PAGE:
Good news for a magical and absolutely special place, the Tuscan island of Elba.
Elba’s most emblematic and symbolic wine, Elba Aleatico Passito, has been slated to become the eighth Tuscan DOCG in a matter of days. It will be labeled as both Elba Aleatico Passito and Aleatico Passito dell’Elba. During a public hearing attended by twenty or so Elba producers the second week of November in Castagneto Carducci, the new DOCG appellation regulations were approved. Swift ratification by the DOC Committee in Rome was expected.
The new DOCG represents recognition for viticultural practices that have been employed since the Etruscan era. They flourished during the middle ages, when wine was transported through Pisa to all parts of Tuscany. Granduca Leopoldo di Lorena began to regulate the sale of wines through Portoferraio, the island’s largest town and harbor, and during the 19th and 20th centuries, viticulture was a great resource for the island’s economy, with nearly a fourth of the island’s entire surface area planted to vine.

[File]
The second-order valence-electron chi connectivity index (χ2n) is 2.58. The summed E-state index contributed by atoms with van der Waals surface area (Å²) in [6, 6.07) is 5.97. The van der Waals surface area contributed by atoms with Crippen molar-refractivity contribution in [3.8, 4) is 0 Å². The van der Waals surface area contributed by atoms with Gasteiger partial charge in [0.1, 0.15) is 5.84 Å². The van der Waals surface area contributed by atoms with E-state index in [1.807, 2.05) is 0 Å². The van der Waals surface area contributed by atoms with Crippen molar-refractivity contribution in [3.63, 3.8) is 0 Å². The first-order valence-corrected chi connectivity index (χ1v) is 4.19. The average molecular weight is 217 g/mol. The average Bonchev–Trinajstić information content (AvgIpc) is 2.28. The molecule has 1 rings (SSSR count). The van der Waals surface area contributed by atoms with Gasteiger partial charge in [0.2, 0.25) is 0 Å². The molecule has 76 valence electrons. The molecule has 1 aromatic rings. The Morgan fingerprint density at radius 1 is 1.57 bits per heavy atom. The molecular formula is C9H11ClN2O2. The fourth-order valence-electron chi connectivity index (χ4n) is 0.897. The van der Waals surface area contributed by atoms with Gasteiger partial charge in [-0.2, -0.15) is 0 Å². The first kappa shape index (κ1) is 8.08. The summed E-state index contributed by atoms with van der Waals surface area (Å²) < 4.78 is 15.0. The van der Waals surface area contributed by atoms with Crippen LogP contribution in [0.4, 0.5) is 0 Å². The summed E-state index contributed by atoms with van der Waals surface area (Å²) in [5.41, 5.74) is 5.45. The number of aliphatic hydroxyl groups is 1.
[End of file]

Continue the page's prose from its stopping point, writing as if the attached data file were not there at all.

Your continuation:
Today, there are 250 hectares planted to vine on the island, with roughly 160 hectares authorized for production of DOC wines. With the tourist boom of the post-war era, Elba’s viticulture experienced a dramatic decline and the surface area planted to vine decreased sharply. This trend has been reversed in recent years and both the quantity and quality of wines produced there has grown.
Aleatico dell’Elba Passito, made from Aleatico grapes dried for at least 10 days, is the island’s viticultural gem, as my recent tasting of roughly 60 Elba wines, including a dozen bottlings made from Aleatico, revealed.